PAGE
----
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ויקחו לי תרומה מאת כל איש אשר ידבנו לבו תקחו את תרומתי

And let them take for Me a portion from every man whose heart motivates him you shall take My portion. (25:2)

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Horav Gamliel Rabinowitz, Shlita, interprets this pasuk homiletically, employing it to establish the guideline for tzedakah, charitable giving. Ish asher yidvenu libo; a man whose heart compels him to give, who gives sincerely, has attained a lofty achievement. We all give, because we can, because Hashem has commanded us to give. Do we give out of shame, afraid of what our friends will say? Do we give out of a sense of guilt? How does one reach the plateau of honest, heartfelt giving? He must believe that it is not his money that he is giving to the poor man, but Terumasi; it is Hashem’s money. You are taking the portion that you are giving from Hashem’s treasury, a portion of which happens to be in your possession. Everything belongs to Hashem, and He has deposited it with you for the purpose of “spreading the wealth.” Thus, the ritual of giving tzedakah is actually the process of taking Heavenly funds and giving them to tzedakah. Until one achieves the point that he realizes and acknowledges the Source of the funds in his possession, he cannot achieve yidvenu libo. As long as one considers the funds to be his own, he will never achieve the level of yidvenu libo.

The Satmar Rav, zl, was an extraordinary baal tzedakah, serving as the address for every hard-luck story, every Jew who required financial assistance. He once asked a wealthy Jew to increase his annual stipend. The man replied, “Rebbe, with my ten fingers (he raised both hands), I slaved to make my fortune.” The Rebbe replied, “By us (in our Torah circles), these “ten fingers” are referred to as siyata diShmaya, Heavenly assistance. Nothing – absolutely nothing – is achieved without Hashem’s will that it succeed. Without Hashem, one is unable to accomplish anything. While most of us know this, we sustain this awareness only until we “make it.” Once the achievement occurs, we soon forget what we have believed and acknowledged all the time. Now it is all our own expertise, acumen, etc. that catalyzed our growth and success. Hashem is conveniently replaced with kochi v’otzem yadi, “My power and the might of my hand” (Devarim 8:17).

Rav Gamliel explains that this was the role which the gizbarim, treasurers, played in the Mishkan. They oversaw the collection and appropriation of the funds used for the construction of the sanctuary in the wilderness. They understood the true motives behind the contributions. Deeply righteous men, who were Divinely inspired to peer deep into the souls of those who stood before them with their contributions, these men were not swayed by a person’s station in life, lineage, or material assets. They looked for one thing: Money that people gave out of purity of heart and faith. The Jew who fully understands that whatever he possesses is from Hashem, is worthy of contributing to the Mishkan.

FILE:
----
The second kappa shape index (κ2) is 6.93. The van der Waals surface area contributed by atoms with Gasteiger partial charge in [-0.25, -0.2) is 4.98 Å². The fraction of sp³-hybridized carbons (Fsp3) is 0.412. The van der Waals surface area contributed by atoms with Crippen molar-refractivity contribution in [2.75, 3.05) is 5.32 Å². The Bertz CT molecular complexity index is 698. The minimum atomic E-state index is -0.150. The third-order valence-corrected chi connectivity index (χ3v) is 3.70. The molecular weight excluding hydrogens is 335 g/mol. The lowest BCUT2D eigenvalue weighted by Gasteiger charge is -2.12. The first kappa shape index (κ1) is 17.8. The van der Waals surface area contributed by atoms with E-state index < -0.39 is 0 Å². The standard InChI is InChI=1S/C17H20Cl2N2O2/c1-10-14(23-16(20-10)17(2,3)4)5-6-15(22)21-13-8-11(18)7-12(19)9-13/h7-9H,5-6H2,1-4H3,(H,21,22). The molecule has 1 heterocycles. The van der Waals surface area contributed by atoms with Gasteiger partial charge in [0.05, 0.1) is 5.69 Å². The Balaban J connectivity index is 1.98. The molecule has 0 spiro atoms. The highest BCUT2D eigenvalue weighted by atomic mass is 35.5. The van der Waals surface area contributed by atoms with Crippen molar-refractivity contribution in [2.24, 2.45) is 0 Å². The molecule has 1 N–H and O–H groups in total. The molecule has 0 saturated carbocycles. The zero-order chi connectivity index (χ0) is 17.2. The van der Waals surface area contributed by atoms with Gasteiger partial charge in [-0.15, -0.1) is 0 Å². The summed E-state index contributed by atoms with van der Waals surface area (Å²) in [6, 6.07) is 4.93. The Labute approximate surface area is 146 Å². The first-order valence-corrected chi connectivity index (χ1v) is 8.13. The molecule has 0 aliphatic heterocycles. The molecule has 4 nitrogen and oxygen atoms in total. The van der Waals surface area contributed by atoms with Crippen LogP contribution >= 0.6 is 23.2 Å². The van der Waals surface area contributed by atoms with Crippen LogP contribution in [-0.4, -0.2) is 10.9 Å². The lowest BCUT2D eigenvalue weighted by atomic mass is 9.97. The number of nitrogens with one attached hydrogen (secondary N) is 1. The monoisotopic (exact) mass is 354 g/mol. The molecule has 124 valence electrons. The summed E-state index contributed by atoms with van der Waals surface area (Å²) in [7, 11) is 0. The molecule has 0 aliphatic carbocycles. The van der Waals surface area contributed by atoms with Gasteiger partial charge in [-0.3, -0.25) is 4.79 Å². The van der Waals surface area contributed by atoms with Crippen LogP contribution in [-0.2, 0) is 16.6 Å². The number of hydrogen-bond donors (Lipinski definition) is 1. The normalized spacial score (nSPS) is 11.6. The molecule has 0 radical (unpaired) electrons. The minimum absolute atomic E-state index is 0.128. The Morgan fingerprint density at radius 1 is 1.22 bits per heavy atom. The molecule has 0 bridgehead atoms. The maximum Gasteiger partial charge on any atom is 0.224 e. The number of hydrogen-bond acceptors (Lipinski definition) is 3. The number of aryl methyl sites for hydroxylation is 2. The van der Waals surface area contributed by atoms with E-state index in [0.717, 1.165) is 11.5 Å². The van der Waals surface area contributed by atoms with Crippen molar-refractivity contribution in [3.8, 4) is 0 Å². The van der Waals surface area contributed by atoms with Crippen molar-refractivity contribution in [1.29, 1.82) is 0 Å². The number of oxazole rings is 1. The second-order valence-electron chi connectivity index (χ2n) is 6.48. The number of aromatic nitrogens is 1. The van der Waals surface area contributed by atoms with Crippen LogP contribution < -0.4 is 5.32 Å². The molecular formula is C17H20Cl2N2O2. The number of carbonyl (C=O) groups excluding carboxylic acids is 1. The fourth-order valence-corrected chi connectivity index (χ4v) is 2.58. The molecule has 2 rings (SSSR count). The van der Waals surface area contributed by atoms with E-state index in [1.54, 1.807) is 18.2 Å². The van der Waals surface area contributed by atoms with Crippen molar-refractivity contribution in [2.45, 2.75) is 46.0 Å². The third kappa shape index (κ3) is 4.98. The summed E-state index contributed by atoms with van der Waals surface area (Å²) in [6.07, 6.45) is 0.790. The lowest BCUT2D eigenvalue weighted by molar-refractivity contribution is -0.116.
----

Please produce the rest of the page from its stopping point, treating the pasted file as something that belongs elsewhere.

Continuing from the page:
Rav Gamliel remembers years earlier when he would often attend the melave malkah gathering at the Baal HaTanya shul in Meah Shearim. Many of the chassidei Chabad who lived in the area would attend this festive celebration of escorting out the Shabbos Queen. The tables were decked with food galore for everyone to partake. One man, named Rav Yehudah Levin prepared and sponsored the weekly event. It was apparent from his extreme devotion to this endeavor that it held lofty spiritual significance to him.

When asked why this melave malkah was so special to him, Rav Yehudah explained that, years earlier, he had visited the Lubavitcher Rebbe, zl, who asked him, “Who sponsors melave malkah at the shul?” Rav Yehudah replied, “I do.” “You are mistaken,” the Rebbe countered. “You are not the one who gives. Hashem gives! Hashem gives everything!” These words penetrated Rav Yehudah’s heart. He believed be’emunah sheleimah, with complete faith, that everything is “sponsored by” Hashem. If this is the case, why not spend more and prepare a lavish melave malkah for all to enjoy? He would “bill” it to Hashem’s “account.”

This is the meaning of tikchu es Terumasi, “You shall take My portion. You shall be aware that when you are giving, you are actually taking from My portion which I have deposited with you for your surrogate spending.”

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